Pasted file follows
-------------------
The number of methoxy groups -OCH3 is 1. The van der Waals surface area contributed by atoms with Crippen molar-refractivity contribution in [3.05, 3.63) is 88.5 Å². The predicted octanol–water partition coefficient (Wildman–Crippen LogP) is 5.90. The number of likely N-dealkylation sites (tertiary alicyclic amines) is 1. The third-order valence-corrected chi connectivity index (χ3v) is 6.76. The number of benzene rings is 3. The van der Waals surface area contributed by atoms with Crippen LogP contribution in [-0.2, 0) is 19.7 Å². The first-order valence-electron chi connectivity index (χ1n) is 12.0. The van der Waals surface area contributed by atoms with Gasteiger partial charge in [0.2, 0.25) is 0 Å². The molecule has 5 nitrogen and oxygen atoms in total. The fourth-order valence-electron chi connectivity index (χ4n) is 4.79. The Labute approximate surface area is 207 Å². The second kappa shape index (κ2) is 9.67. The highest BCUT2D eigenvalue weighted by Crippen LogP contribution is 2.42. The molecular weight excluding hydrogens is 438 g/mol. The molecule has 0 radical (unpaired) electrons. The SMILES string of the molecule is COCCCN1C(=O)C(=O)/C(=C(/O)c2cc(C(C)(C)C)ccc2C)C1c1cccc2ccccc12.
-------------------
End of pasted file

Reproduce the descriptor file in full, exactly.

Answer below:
The number of methoxy groups -OCH3 is 1. The van der Waals surface area contributed by atoms with Crippen molar-refractivity contribution in [3.05, 3.63) is 88.5 Å². The predicted octanol–water partition coefficient (Wildman–Crippen LogP) is 5.90. The number of likely N-dealkylation sites (tertiary alicyclic amines) is 1. The third-order valence-corrected chi connectivity index (χ3v) is 6.76. The number of benzene rings is 3. The van der Waals surface area contributed by atoms with Crippen LogP contribution in [-0.2, 0) is 19.7 Å². The first-order valence-electron chi connectivity index (χ1n) is 12.0. The van der Waals surface area contributed by atoms with Gasteiger partial charge in [0.2, 0.25) is 0 Å². The molecule has 5 nitrogen and oxygen atoms in total. The fourth-order valence-electron chi connectivity index (χ4n) is 4.79. The Labute approximate surface area is 207 Å². The second kappa shape index (κ2) is 9.67. The highest BCUT2D eigenvalue weighted by Crippen LogP contribution is 2.42. The molecular weight excluding hydrogens is 438 g/mol. The molecule has 0 radical (unpaired) electrons. The SMILES string of the molecule is COCCCN1C(=O)C(=O)/C(=C(/O)c2cc(C(C)(C)C)ccc2C)C1c1cccc2ccccc12.